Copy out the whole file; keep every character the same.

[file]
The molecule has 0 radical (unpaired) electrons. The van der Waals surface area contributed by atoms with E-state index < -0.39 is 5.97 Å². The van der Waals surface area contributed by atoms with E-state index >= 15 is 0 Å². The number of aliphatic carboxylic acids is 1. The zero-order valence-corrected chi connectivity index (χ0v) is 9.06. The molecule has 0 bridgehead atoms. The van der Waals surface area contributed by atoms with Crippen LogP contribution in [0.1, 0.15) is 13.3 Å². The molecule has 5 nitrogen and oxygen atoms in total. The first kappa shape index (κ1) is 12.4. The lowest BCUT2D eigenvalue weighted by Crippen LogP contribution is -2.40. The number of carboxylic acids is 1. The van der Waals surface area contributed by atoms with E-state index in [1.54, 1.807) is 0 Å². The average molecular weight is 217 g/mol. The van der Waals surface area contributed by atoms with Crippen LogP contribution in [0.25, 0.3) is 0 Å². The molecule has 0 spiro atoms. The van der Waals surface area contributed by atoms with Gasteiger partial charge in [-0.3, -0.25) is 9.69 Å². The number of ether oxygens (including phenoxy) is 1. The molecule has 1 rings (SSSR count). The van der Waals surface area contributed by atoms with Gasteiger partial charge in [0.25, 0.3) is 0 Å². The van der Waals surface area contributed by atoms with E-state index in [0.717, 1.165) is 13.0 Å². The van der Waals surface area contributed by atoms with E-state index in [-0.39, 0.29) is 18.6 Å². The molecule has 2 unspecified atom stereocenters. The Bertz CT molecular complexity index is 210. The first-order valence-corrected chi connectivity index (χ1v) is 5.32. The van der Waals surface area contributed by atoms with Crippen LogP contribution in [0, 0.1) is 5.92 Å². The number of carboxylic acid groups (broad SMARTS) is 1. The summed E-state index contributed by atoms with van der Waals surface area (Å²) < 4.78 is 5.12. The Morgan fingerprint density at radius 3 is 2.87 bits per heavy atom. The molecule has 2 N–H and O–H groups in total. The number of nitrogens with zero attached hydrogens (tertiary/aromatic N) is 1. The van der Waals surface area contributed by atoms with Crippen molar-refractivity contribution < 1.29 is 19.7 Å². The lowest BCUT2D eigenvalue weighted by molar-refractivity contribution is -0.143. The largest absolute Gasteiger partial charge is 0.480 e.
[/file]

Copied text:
The molecule has 0 radical (unpaired) electrons. The van der Waals surface area contributed by atoms with E-state index < -0.39 is 5.97 Å². The van der Waals surface area contributed by atoms with E-state index >= 15 is 0 Å². The number of aliphatic carboxylic acids is 1. The zero-order valence-corrected chi connectivity index (χ0v) is 9.06. The molecule has 0 bridgehead atoms. The van der Waals surface area contributed by atoms with Crippen LogP contribution in [0.1, 0.15) is 13.3 Å². The molecule has 5 nitrogen and oxygen atoms in total. The first kappa shape index (κ1) is 12.4. The lowest BCUT2D eigenvalue weighted by Crippen LogP contribution is -2.40. The number of carboxylic acids is 1. The van der Waals surface area contributed by atoms with E-state index in [1.54, 1.807) is 0 Å². The average molecular weight is 217 g/mol. The van der Waals surface area contributed by atoms with Crippen LogP contribution in [0.25, 0.3) is 0 Å². The molecule has 0 spiro atoms. The van der Waals surface area contributed by atoms with Gasteiger partial charge in [-0.3, -0.25) is 9.69 Å². The number of ether oxygens (including phenoxy) is 1. The molecule has 1 rings (SSSR count). The van der Waals surface area contributed by atoms with Gasteiger partial charge in [0.25, 0.3) is 0 Å². The van der Waals surface area contributed by atoms with E-state index in [0.717, 1.165) is 13.0 Å². The van der Waals surface area contributed by atoms with E-state index in [-0.39, 0.29) is 18.6 Å². The molecule has 2 unspecified atom stereocenters. The Bertz CT molecular complexity index is 210. The first-order valence-corrected chi connectivity index (χ1v) is 5.32. The van der Waals surface area contributed by atoms with Crippen LogP contribution in [0, 0.1) is 5.92 Å². The number of carboxylic acid groups (broad SMARTS) is 1. The summed E-state index contributed by atoms with van der Waals surface area (Å²) < 4.78 is 5.12. The Morgan fingerprint density at radius 3 is 2.87 bits per heavy atom. The molecule has 2 N–H and O–H groups in total. The number of nitrogens with zero attached hydrogens (tertiary/aromatic N) is 1. The van der Waals surface area contributed by atoms with Crippen molar-refractivity contribution < 1.29 is 19.7 Å². The lowest BCUT2D eigenvalue weighted by molar-refractivity contribution is -0.143. The largest absolute Gasteiger partial charge is 0.480 e.